Aug 31, 2013; Seattle, WA, USA; Washington Huskies quarterback Keith Price (17) celebrates with Washington Huskies running back Bishop Sankey (25) after Sankey ran the ball in for a touchdown against the Boise State Broncos during the 2nd half at Husky Stadium. Washington defeated Boise State 38-6. Mandatory Credit: Steven Bisig-USA TODAY Sports

Washington Huskies Football: Imagine A 2012 No-Huddle Offense

Aug 31, 2013; Seattle, WA, USA; Washington Huskies wide receiver Jaydon Mickens (4) breaks a tackle by Boise State Broncos safety Jeremy Ioane (10) during the 2nd half at Husky Stadium. Washington defeated Boise State 38-6. Mandatory Credit: Steven Bisig-USA TODAY Sports

Take a moment with me and really picture it. Say Coach Sarkisian had woken up in a cold sweat one night in the early days of 2012 and said to himself “I have to run a no-huddle offense. It’s the key!” So he spends both spring and fall of 2012 implementing an Oregon-fast tempo into his mostly pro-style offense. What would it have looked like?

It would have been bad. I have been seeing fans on twitter saying “why didn’t we do this sooner?” Sark couldn’t do this any sooner based on a lack of depth at most every offensive position. We have discussed how the speed with which the ball is snapped, combined with how the majority of snaps came out of the shotgun, likely aided the offensive line on Saturday. But last season, with only one returning starter on the line and basically zero reliable backups, the no-huddle would have been a disaster up front. Without the ability to rotate in fresh players, those four inexperienced first-timers (who now make up the starting line in 2013) and Drew Shaefer would have been exhausted by halftime and unable to execute so many plays at an acceptable level. Any decrease in sacks that would theoretically have occurred based on the speed and the shotgun snaps would have been lost to that exhaustion and lack of fundamental experience, and I believe the line would have given up the same number of sacks, if not even more, and that Price would have had his confidence equally shaken.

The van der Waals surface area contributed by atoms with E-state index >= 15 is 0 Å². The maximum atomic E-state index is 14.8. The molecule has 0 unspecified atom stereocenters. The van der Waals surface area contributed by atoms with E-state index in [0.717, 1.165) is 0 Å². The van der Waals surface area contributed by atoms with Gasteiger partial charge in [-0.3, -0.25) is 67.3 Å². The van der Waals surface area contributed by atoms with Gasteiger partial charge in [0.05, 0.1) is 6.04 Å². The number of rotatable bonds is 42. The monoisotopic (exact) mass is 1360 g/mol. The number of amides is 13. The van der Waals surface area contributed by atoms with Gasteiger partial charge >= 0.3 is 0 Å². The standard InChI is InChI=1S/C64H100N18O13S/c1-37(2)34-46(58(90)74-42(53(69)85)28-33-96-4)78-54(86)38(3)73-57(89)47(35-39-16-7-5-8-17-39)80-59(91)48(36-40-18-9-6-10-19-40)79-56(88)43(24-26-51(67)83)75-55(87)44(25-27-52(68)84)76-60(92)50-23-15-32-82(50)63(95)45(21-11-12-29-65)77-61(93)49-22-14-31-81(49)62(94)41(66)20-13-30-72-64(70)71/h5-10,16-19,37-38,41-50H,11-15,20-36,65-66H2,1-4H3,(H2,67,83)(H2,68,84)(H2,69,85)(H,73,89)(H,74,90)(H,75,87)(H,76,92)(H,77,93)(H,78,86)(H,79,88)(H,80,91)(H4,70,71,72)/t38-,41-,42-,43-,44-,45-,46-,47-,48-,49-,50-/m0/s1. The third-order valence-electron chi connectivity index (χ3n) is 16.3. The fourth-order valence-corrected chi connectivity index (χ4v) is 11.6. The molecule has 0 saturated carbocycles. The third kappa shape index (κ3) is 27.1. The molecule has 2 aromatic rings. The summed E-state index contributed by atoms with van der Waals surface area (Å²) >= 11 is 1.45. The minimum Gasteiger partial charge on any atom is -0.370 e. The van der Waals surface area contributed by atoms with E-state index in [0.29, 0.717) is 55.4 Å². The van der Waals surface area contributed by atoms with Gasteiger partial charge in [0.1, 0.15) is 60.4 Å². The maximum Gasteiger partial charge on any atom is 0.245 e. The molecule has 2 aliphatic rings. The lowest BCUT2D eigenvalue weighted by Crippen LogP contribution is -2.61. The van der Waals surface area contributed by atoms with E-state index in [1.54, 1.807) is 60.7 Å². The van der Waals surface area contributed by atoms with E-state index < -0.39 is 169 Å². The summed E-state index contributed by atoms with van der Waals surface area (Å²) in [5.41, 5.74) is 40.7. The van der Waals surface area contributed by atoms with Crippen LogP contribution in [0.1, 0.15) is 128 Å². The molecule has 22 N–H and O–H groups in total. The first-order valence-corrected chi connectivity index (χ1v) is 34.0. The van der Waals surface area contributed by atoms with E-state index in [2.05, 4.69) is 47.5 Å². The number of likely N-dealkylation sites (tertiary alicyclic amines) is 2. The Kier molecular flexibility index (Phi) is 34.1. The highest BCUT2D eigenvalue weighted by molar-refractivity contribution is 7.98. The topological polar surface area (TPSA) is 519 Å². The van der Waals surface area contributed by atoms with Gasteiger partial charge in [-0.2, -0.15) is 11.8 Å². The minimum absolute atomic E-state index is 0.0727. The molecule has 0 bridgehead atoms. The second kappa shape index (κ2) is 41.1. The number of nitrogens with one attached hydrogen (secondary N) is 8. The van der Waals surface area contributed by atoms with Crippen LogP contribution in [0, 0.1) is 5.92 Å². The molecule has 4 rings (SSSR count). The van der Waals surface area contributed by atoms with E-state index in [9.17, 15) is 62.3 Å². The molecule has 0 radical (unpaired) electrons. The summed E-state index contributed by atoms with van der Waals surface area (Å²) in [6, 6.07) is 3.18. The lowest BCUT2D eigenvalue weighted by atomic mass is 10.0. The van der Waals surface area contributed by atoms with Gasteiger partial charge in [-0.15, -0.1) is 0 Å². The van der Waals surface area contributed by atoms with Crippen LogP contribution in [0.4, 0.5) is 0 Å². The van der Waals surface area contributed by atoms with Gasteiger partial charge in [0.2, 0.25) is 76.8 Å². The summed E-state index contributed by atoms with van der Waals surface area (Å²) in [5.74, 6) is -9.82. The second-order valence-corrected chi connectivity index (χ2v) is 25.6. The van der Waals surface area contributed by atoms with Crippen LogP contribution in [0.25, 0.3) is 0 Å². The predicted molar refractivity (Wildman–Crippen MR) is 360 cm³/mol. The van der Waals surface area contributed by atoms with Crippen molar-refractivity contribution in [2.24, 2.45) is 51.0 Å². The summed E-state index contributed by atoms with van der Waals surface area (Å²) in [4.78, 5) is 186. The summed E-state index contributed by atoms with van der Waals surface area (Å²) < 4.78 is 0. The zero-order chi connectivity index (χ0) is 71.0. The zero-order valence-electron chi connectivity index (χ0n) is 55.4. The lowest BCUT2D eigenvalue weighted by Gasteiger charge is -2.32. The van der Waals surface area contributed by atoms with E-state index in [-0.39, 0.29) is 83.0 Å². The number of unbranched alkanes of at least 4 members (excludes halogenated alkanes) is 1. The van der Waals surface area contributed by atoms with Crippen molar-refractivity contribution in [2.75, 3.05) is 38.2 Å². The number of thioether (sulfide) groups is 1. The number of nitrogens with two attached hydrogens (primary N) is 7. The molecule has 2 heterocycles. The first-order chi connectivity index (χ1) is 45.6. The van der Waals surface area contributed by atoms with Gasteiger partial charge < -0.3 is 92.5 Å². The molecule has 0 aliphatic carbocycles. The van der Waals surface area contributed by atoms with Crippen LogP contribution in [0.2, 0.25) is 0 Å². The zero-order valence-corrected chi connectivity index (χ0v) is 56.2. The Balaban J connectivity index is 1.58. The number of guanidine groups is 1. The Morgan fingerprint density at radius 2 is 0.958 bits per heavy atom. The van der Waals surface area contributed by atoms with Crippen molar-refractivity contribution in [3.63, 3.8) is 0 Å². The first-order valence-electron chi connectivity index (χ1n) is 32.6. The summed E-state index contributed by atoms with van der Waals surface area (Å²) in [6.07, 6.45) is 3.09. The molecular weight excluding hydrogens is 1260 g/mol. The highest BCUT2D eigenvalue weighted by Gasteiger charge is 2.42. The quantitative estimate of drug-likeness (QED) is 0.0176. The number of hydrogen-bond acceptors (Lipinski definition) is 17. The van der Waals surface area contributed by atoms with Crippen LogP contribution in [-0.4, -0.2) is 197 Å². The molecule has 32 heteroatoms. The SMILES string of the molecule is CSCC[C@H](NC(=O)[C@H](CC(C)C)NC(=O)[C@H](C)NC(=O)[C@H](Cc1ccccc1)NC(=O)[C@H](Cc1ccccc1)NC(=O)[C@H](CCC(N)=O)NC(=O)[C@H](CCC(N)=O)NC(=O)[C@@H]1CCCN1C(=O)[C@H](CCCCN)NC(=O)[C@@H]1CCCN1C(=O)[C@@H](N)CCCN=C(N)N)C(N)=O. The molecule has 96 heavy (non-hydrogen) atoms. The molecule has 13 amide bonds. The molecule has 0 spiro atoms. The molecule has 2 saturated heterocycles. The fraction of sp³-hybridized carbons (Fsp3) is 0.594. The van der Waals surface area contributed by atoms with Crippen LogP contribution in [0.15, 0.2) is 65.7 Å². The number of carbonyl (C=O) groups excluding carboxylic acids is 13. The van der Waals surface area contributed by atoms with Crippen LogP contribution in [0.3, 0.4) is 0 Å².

That right there would have been reason enough to scrap a no-huddle change in 2012. But also consider the lack of depth at receiver. It was Kasen Williams and Austin Seferian-Jenkins followed by just about no one. Jaydon Mickens impressed with his 9 catches for 109 yards last year, but he was a true freshman with inconsistent hands last year. John Ross was still in high school. Kevin Smith was apparently not himself while still recovering from knee surgery. Washington relied on spreading the ball around to Mickens, Ross, Williams, and Smith in the absence of ASJ on Saturday. Last year you can add ASJ back in to the mix with Kasen and subtract everyone else. That is not a recipe for success.

Of course, even though 2012 started with a duo (Callier and Sankey) expected to split carries in the run game, one would imagine that Sankey still would have separated himself and become the backbone of the offense. But would that have led to any more success in a no-huddle attack than it did in 2012 if Price and the offensive line were still struggling? I don’t think so.

Obviously this is all very hypothetical. You can nitpick and ask whether or not the offensive line injuries and Callier’s ACL tear would have occurred in an alternate reality in which the no-huddle was implemented early. But that’s ridiculously beside the point. I only bring all this up to emphasize that Sarkisian couldn’t have brought in these offensive changes any earlier. Even if he had wanted to, and I suspect that he may have, he would have realized what a disaster it would have been for a ragtag line and a thin group of receivers.

It’s here now and it sure worked against Boise State. That should tell Husky fans just how much has changed about this team in the span of one year.

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